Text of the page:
The week starts on mixed sentiment, as European and US futures are down, and the US dollar is up this morning. 

A mixture of micro and macro events will set the tone for this week and onward, as the earnings season kicks off this week, and the latest US inflation figures will be released, as well. 

First, reaction to jobs data was good 

The US economy added 372’000 new nonfarm jobs, more than 100’000 penciled in by analysts. The unemployment rate was steady near the 3.6% level, which is a five-decade high. Moreover, the average earnings didn’t increase much, just around 5.1% year-on-year.  

As a result, the strong jobs figures washed out a part of the recession fears and the limited increase in salaries contained the inflation worries. The US indices went up and down again, the S&P500 closed the session near flat on Friday, but all three major US indices were up for the week. The S&P500 gained close to 2% last week, Nasdaq jumped more than 4.5%, while Dow Jones added a slim 0.8% over the week, as oil stocks came under pressure, as oil prices fell all the way to $95 a barrel. 

Investors needed that puff of fresh air, and preferred cheering the fact that the jobs market remained resilient to the rate hikes, rather than worrying about the Federal Reserve (Fed), which could get more aggressive on its rate policy, convinced that the jobs market could take on more in the coming quarters. 

But inflation will see the last word

But of course, investor sentiment could rapidly turn around. This Wednesday’s inflation data, particularly, carries the risk of killing the post-jobs data joy.  

Due Wednesday, the US inflation data is expected to print a further advance to 8.8% in June, from 8.6% printed a month earlier. If that’s the case, or if we see a bigger number, the Fed hawks will be out for hunt again. We will perhaps see a further rise in US yields, and that could force investors to give back a part of last week’s gains.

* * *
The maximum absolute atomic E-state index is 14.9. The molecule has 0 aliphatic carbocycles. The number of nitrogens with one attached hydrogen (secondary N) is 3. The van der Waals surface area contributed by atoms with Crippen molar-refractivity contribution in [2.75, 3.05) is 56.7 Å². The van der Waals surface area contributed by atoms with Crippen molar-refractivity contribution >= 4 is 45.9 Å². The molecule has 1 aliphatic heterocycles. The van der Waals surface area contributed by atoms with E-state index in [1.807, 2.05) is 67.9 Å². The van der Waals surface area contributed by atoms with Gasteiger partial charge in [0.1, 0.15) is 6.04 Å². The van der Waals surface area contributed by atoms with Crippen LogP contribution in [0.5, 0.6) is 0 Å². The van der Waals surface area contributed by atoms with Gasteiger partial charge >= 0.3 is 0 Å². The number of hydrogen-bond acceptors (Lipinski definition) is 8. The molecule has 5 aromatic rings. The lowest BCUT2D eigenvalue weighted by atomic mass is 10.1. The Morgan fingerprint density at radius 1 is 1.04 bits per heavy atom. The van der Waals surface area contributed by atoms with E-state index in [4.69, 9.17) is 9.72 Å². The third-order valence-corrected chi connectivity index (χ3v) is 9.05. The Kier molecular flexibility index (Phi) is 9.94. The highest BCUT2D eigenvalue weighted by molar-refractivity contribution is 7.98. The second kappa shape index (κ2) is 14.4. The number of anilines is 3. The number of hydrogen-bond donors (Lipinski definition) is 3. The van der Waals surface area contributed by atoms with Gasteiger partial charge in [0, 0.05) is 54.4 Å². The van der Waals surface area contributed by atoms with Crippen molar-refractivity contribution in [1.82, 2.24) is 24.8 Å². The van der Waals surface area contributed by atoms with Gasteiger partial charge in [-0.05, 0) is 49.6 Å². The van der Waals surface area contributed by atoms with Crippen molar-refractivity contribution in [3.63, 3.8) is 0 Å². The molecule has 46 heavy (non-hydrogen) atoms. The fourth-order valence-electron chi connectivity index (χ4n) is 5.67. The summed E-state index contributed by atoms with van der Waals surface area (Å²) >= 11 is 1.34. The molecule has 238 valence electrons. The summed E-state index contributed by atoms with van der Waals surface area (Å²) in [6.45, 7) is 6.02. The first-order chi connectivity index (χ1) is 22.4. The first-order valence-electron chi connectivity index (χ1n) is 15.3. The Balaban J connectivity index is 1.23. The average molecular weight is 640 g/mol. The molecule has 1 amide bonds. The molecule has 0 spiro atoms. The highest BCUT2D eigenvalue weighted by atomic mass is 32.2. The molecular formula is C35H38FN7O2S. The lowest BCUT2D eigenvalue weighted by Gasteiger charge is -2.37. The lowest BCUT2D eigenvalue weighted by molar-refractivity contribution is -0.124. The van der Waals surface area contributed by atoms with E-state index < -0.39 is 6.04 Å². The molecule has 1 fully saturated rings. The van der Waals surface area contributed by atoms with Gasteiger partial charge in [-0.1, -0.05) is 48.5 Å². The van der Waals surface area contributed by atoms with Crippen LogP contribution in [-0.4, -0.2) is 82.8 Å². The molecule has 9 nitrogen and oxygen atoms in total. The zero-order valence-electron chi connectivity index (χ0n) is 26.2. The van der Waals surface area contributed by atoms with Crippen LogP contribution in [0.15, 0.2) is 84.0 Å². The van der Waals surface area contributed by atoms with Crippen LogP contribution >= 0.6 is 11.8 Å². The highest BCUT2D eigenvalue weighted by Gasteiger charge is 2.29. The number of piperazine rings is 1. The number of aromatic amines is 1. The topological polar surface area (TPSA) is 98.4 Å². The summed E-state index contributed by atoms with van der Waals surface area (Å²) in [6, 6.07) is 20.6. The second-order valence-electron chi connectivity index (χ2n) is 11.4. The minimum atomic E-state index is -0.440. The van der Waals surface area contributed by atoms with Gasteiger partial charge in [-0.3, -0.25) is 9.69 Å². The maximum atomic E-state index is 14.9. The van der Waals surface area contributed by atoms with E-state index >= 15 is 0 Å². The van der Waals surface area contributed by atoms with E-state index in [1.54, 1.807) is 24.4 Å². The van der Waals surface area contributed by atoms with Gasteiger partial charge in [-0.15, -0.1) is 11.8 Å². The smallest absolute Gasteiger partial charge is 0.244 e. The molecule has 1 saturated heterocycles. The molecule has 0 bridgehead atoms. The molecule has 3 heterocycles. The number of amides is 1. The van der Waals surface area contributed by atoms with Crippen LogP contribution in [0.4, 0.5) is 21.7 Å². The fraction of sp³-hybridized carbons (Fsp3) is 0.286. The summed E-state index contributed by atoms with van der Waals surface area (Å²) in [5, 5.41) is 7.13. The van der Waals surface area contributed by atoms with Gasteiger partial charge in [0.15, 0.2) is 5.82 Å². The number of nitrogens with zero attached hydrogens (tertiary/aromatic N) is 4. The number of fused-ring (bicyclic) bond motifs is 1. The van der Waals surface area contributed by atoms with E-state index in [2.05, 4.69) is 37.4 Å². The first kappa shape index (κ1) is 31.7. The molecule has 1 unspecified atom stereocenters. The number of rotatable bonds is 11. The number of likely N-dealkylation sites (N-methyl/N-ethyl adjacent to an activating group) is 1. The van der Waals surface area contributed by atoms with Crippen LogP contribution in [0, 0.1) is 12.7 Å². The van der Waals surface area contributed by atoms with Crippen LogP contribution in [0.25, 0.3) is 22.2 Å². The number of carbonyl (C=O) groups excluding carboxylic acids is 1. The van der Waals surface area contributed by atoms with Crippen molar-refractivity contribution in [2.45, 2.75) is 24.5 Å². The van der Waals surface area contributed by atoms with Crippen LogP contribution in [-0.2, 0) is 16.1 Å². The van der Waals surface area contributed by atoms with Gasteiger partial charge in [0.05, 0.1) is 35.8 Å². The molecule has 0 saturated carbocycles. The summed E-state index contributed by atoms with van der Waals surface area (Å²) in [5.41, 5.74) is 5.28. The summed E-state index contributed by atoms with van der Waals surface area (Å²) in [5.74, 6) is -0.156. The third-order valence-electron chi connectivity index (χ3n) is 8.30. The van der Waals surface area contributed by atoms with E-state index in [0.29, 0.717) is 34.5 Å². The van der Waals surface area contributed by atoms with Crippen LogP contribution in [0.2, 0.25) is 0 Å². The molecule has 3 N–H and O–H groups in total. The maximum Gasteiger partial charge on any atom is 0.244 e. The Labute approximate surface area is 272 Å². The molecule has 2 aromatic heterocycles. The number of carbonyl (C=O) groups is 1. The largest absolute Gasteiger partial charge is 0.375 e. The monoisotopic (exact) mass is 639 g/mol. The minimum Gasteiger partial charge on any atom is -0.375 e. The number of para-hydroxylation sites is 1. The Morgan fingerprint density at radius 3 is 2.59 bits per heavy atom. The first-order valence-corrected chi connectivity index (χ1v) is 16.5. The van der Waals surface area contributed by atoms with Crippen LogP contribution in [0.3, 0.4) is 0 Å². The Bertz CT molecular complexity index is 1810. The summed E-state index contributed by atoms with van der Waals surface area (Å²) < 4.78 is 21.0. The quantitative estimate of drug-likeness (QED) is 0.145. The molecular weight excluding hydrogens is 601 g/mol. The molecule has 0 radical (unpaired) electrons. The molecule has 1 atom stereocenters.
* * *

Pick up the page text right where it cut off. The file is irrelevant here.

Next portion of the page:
Activity on US fed funds hint at 100% chance of seeing at least a 75bp hike in the next FOMC meeting, and started pricing in the possibility of a 100bp hike, which currently stands around 7%.  

Oil under pressure 

Oil bulls’ reluctance to extend gains above the 50-DMA, and the bears motivation to sell the tops hint that oil prices may have gone far enough to warn that, near the $120 levels and above, the recession fear and the demand side worries take the upper hand.  

This being said, the bearish market remains vulnerable to supply side news. Therefore, I am cautiously neutral, to negative on oil, and believe that in the absence of an unexpected supply shock, we could see the barrel of US crude retreat toward the $85 mark. 


Earnings season kicks off to give a concrete insight on how well the US companies deal with rising inflation and stronger US dollar. 

The S&P profit estimates have been pushing higher this year, despite a major dive in stock prices. Either the analysts are well behind the curve, and the earnings will come as confirmation that inflation, and the strong US dollar are having an ugly impact on profits. Or they are right, the US company profits are resilient to economic shocks, as the jobs market is. 

In the FX 

The US dollar extends its steep rally. The EURUSD almost hit parity last Friday, and is again under pressure this morning.  

In Japan, the yen is also weakening as the ruling coalition in Japan extended a majority in last weekend’s upper house elections. The current government is up for more fiscal easing, while the Bank of Japan (BoJ) doesn’t seem in hurry to tighten its purse’s strings. 

This report has been prepared by Swissquote Bank Ltd and is solely been published for informational purposes and is not to be construed as a solicitation or an offer to buy or sell any currency or any other financial instrument. Views expressed in this report may be subject to change without prior notice and may differ or be contrary to opinions expressed by Swissquote Bank Ltd personnel at any given time. Swissquote Bank Ltd is under no obligation to update or keep current the information herein, the report should not be regarded by recipients as a substitute for the exercise of their own judgment.

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